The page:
Thirteen Moons on Turtle's BackJackie: Kittens and children and all of us are fascinated by the moon. Thirteen Moons on Turtle’s Back: a Native American Year of Moons (Penguin, 1992) by Joseph Bruchac and Jonathan London is a collection of thirteen poems about the seasons of the moon from “each of the thirteen Native American tribal nations in different regions of the continent [chosen] to give a wider sense of the many things Native American people have been taught to notice in this beautiful world around us.” The noticing is one thing I love about this book. Reading these poems makes me want to walk in the woods and see something in a new way.

Moon of Popping TreesIt feels as if we are in the season of the “Moon of Popping Trees.”

Outside the lodge
the night air is bitter cold.
Now the Frost giant walks
with his club in his hand.
When he strikes the trunks
of the cottonwood trees
we hear them crack
beneath the blow.
The people hide inside
when they hear that sound….

And that is much better than saying, “it’s cold.”

Phyllis: In “Baby Bear Moon” we learn how a small child lost in the snow was saved by sleeping all through the winter with a mother bear and her cubs. The poem concludes:

“when we walk by on our snowshoes
we will not bother a bear
or her babies. Instead
we think how those small bears
are like our children.
We let them dream together.”

Who wouldn’t want to sleep the winter away sharing dreams with bears?

Jackie: I love the poetry of this book—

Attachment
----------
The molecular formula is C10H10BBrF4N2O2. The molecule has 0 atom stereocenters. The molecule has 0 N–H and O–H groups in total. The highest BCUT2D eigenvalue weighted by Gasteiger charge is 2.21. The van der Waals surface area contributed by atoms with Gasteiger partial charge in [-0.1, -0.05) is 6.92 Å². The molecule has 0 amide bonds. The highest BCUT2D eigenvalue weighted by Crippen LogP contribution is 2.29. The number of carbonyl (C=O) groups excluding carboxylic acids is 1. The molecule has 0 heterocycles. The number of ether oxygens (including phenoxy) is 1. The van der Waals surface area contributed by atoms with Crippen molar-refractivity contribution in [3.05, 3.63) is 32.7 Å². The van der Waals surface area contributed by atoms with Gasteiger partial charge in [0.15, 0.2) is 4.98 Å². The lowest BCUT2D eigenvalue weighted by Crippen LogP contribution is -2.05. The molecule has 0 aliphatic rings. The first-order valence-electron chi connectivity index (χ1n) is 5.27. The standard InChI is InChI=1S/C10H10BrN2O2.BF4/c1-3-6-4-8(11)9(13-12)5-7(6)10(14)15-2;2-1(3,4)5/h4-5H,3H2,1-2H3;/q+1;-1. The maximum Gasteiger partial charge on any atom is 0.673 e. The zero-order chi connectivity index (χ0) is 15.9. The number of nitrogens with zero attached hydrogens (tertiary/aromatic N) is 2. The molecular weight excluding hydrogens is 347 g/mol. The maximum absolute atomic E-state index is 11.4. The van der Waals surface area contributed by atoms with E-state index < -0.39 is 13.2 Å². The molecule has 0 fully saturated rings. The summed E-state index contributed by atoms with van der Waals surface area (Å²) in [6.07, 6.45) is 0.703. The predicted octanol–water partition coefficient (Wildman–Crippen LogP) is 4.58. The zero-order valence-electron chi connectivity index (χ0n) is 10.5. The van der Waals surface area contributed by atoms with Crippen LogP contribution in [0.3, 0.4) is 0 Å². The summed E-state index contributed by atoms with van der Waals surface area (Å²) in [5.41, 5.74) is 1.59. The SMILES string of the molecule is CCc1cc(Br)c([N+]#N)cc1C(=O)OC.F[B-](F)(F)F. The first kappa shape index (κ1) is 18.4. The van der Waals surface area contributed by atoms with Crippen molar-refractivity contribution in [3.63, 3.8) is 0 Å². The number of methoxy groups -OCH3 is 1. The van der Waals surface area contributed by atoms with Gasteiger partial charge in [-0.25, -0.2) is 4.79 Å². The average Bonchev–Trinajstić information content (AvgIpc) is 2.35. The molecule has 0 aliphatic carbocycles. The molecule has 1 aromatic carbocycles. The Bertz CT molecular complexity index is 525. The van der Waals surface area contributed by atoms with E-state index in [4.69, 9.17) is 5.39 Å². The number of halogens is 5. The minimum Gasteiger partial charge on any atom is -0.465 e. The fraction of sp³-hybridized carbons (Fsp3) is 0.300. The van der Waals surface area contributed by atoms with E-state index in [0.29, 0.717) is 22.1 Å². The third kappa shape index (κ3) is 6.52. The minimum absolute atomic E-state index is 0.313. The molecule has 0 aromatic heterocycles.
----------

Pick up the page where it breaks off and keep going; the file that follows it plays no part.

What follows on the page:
“…Earth Elder
made the first tree,
a great oak with twelve branches
arching over the land.
Then, sitting down beneath it,
the sun shining bright,
Earth Elder thought
of food for the people,
and acorns began to form.”

Perhaps the best is that Bruchac and London encourage us to see more than trees and grass, to imagine a landscape, a thrumming with history, community, and the spirits of sharing.

MoonlightJackie: Moonlight by Helen V. Griffith (Greenwillow, 2012) is also a poetic text—and spare:

Rabbit hides in shadow
under cloudy skies
waiting for the moonlight
blinking sleepy eyes.

But he goes into his burrow and doesn’t see “Moonlight slides like butter/skims through outer space/skids past stars and comets/leaves a butter trace.”

What a wonderful image! “Moonlight slides like butter.” Who can look at moonlight the same again?

Phyllis: I love the spare language of this book, and I love Laura Dronzek’s luminous art as well, where moonlight really does butter every tree and slips into Rabbit’s dreams, awaking him to dance in the moonlight. So few words, but so well chosen—verbs such as skims and skids and skips and skitters. A wonderful pairing of words and art that makes me want to dance in the moonlight, too.

Owl MoonJane Yolen’s Owl Moon, which won a Caldecott for its evocative wintry art, is a story of an owl, patience, hope, and love. On a snowy night the narrator sets out to go on a long-awaited outing owling with Pa. She knows, because Pa says, that when you go owling you have to be quiet, you have to make your own heat, and you have to have hope. Their hope is finally rewarded when they spot an owl and stare into the owl’s eyes as it stare back before it flies away. The last image shows the small narrator being carried toward the lights of home by her pa. The book concludes: